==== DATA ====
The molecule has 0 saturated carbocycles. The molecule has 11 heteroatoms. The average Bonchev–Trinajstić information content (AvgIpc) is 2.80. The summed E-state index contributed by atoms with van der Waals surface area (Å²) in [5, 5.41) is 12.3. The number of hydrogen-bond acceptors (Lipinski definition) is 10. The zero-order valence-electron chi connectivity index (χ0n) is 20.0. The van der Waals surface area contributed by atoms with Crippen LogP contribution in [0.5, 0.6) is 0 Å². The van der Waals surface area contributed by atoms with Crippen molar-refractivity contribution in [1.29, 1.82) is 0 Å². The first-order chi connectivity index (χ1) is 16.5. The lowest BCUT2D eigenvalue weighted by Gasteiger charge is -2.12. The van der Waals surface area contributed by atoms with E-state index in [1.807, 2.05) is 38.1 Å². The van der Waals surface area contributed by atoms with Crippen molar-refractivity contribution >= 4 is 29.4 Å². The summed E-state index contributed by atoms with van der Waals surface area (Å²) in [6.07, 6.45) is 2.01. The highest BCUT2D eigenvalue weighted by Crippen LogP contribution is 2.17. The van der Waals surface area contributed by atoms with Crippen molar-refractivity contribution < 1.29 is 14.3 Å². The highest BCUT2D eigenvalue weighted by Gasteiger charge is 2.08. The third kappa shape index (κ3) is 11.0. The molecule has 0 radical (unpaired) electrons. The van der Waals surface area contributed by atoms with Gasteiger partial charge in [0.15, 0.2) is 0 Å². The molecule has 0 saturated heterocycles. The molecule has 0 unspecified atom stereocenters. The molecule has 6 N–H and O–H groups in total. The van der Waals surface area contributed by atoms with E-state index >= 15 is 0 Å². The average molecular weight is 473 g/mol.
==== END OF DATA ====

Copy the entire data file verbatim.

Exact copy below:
The molecule has 0 saturated carbocycles. The molecule has 11 heteroatoms. The average Bonchev–Trinajstić information content (AvgIpc) is 2.80. The summed E-state index contributed by atoms with van der Waals surface area (Å²) in [5, 5.41) is 12.3. The number of hydrogen-bond acceptors (Lipinski definition) is 10. The zero-order valence-electron chi connectivity index (χ0n) is 20.0. The van der Waals surface area contributed by atoms with Crippen LogP contribution in [0.5, 0.6) is 0 Å². The van der Waals surface area contributed by atoms with Crippen molar-refractivity contribution in [1.29, 1.82) is 0 Å². The first-order chi connectivity index (χ1) is 16.5. The lowest BCUT2D eigenvalue weighted by Gasteiger charge is -2.12. The van der Waals surface area contributed by atoms with E-state index in [1.807, 2.05) is 38.1 Å². The van der Waals surface area contributed by atoms with Crippen molar-refractivity contribution >= 4 is 29.4 Å². The summed E-state index contributed by atoms with van der Waals surface area (Å²) in [6.07, 6.45) is 2.01. The highest BCUT2D eigenvalue weighted by Crippen LogP contribution is 2.17. The van der Waals surface area contributed by atoms with Crippen molar-refractivity contribution < 1.29 is 14.3 Å². The highest BCUT2D eigenvalue weighted by Gasteiger charge is 2.08. The third kappa shape index (κ3) is 11.0. The molecule has 0 radical (unpaired) electrons. The van der Waals surface area contributed by atoms with Gasteiger partial charge in [0.15, 0.2) is 0 Å². The molecule has 0 saturated heterocycles. The molecule has 0 unspecified atom stereocenters. The molecule has 6 N–H and O–H groups in total. The van der Waals surface area contributed by atoms with E-state index >= 15 is 0 Å². The average molecular weight is 473 g/mol.